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1Jun/120

Collaborative BI Brings Consumer Culture to Business Decision-Making

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Today I’m sharing an article I wrote with our readers. In it, I discuss the social features that make Collaborative BI easy for anyone to use, what’s driving Collaborative BI adoption, and why we’ll soon see its use skyrocket at organizations that want to improve access to information for all users and in turn, the decision-making process.

The bottom line? “In a collaborative environment, the power is in the end users’ hands. They expect data to be available on all of their devices, from desktop PCs to tablets to smartphones. They want their most frequently needed reports accessible via widgets. They want BI that takes unstructured data into account and makes it searchable. They want to collaborate and provide feedback about reports in an attractive interface that is designed around how they work. Ultimately, users need the ability to subscribe to BI in a self-service manner.” And Collaborative BI makes this all possible.

Check out the article on Information Management’s website >>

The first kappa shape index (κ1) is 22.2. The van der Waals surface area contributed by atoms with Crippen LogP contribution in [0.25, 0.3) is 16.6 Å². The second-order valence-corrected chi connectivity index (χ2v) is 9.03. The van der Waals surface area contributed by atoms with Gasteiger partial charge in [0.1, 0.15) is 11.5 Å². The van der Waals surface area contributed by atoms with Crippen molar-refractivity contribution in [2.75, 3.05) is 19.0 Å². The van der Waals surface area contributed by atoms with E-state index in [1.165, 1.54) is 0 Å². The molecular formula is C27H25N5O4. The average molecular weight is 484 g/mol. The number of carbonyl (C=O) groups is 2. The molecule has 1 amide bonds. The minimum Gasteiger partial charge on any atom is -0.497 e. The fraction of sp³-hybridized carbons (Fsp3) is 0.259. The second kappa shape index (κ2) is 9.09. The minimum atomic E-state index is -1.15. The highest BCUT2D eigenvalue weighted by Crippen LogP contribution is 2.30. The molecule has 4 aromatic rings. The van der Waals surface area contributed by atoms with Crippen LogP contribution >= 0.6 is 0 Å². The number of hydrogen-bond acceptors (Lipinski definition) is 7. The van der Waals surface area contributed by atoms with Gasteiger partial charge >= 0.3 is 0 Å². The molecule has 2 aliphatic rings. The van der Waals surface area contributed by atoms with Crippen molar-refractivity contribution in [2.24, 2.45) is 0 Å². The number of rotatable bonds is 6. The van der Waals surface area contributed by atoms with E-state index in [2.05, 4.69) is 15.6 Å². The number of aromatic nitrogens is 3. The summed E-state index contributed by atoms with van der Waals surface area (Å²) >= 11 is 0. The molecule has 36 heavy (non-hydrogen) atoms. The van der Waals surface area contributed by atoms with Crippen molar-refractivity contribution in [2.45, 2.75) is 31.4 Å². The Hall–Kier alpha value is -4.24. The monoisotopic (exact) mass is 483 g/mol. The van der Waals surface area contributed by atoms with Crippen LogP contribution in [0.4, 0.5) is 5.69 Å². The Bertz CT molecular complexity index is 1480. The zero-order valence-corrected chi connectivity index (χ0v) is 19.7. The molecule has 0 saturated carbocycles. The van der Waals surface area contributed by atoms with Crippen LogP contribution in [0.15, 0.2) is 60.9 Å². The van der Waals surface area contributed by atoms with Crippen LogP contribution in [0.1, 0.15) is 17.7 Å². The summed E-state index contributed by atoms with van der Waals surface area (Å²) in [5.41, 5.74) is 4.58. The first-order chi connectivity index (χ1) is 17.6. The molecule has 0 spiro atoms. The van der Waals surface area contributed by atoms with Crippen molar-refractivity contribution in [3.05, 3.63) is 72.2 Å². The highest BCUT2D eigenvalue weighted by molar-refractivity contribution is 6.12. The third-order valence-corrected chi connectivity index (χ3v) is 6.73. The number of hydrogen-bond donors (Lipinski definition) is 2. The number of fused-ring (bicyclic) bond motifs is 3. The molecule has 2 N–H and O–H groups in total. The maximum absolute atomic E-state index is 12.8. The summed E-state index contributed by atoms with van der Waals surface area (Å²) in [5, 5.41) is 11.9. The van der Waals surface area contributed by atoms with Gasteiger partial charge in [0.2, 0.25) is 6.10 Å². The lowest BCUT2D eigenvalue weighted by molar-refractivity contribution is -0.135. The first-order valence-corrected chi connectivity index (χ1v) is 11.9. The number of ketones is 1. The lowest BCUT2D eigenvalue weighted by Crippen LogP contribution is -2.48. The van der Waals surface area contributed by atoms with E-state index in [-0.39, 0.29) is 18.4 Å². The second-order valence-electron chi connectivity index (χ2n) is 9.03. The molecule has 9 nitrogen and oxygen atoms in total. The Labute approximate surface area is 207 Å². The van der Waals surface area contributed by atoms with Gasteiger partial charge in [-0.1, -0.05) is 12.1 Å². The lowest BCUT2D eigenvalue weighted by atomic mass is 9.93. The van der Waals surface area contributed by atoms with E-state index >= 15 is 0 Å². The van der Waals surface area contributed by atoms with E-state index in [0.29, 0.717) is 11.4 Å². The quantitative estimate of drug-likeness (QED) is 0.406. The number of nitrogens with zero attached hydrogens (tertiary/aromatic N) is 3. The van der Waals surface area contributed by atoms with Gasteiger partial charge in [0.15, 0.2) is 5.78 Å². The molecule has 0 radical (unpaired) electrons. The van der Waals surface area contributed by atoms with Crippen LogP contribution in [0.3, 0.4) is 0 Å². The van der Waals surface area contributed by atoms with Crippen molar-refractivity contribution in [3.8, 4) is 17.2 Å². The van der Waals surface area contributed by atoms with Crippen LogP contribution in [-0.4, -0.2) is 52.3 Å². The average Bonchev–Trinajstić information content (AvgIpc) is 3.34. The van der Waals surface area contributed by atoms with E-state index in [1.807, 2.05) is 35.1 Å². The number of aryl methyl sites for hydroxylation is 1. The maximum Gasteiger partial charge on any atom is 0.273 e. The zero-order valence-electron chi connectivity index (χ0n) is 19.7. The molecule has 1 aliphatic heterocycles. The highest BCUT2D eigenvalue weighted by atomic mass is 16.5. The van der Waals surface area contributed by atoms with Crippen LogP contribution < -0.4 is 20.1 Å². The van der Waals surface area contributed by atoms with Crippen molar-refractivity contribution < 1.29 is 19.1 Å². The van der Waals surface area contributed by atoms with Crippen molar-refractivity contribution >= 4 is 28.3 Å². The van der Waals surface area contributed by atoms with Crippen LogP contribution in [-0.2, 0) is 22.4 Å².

7May/120

Enterprise Collaboration vs. Collaborative BI: What’s the Difference?

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In recent months we’ve explored Collaborative BI as a growing trend and how it’s gaining popularity as an extension of traditional business intelligence solutions. Despite all the hype around this topic, it can be confusing to determine what makes Collaborative BI unique. I’ve seen the terms “Collaborative BI” and “enterprise collaboration” used interchangeably a lot lately, and while both may fall under the categories “Collaborative Decision-Making” or “Knowledge Management,” there are distinctions between the two that are important to understand.

Enterprise Collaboration
Though enterprise collaboration and Collaborative BI share some of the same features – the ability for users to interact like they would on social media, for example, rating, tagging, and commenting on content – enterprise collaboration is less specific about the type of interaction employees have. These platforms, like SharePoint and Socialcast, enable users to chat with each other, post blogs and wikis, make announcements, view the activity streams of other users, collaborate on projects, take polls, and generally do all the things they’d do in a workplace – but online. They provide a secure place for business users to work together and eliminate some of the need for project-related e-mails, phone calls, meetings, and shared drives. This article on CMS Wire gives a great example of how enterprise collaboration can improve the work life of a manager and his project team. It’s all about workflow and process-driven decision-making (as opposed to data-driven decision-making, which Collaborative BI facilitates).

Here are two ways that enterprise collaboration may look at your company: